Until a beer is actually carbed up you really don't know how much body it really has. Co2 adds that feeling of fullness to the beer. Think about soda in a fountain dispenser, like at your favorite fast food joint. You ever pull some that wasn't carbed? It was thin and watery, not because the mix of liquids was off, but because the gas was not saturating the liquid.

You can't really judge a beer until it's carbed and conditioned fully, so there's no point in stressing out about anything you notice this early in the game.
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Old 04-20-2012, 02:20 PM   #9
Pilgarlic's Avatar
Feb 2010
Tampa Bay, Florida
Posts: 1,330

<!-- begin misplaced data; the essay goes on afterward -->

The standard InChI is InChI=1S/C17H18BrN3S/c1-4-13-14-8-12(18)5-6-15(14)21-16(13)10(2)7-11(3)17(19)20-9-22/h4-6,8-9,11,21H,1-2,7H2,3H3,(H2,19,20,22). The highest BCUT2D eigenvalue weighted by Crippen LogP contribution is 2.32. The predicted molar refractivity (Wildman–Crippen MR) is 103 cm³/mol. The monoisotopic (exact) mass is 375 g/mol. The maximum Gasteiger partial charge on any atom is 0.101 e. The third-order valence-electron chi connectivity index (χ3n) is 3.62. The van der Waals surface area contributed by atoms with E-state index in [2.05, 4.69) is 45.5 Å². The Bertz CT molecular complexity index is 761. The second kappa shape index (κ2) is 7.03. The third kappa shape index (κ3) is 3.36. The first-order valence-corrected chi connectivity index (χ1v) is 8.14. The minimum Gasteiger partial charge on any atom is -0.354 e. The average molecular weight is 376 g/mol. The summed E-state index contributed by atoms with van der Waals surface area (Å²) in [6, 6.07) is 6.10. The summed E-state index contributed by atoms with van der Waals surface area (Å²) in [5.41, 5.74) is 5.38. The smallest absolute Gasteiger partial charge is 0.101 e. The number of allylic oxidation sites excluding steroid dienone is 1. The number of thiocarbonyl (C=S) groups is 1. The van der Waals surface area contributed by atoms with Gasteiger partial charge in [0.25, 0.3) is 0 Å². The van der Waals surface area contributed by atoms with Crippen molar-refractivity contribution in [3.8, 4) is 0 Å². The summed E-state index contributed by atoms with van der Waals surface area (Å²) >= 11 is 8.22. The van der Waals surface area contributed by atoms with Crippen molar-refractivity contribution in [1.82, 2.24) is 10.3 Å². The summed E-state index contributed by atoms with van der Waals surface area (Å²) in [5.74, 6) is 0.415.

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I'm working with a couple of other guys exploring Wits and how to improve them. We brewed together last weekend and, while brewing, sampled a couple of our past efforts. They had one that was lacking body and mouthfeel... and carbonation. Mine, by comparison, had been bottle conditioned in champagne bottles to about 4 vols. The perceived mouthfeel and body were wonderful. So, we swirled and decarbed a sample of mine to judge home much of the difference was carbonation. Without the carbonation, mine was as thin and lifeless as theirs. I'm looking for a carb level in a wit that causes the beer to "expand in your mouth" when you take a mouthful, giving you a sensation of body and fullness that, in reality, is mostly bubbly effervescence.

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Old 04-20-2012, 02:21 PM   #10
Nov 2010
Backwardsville, Canada
Posts: 169
Liked 16 Times on 11 Posts

Body/mouthfeel are tough to gauge until the beer is carbonated. RDWHAHB!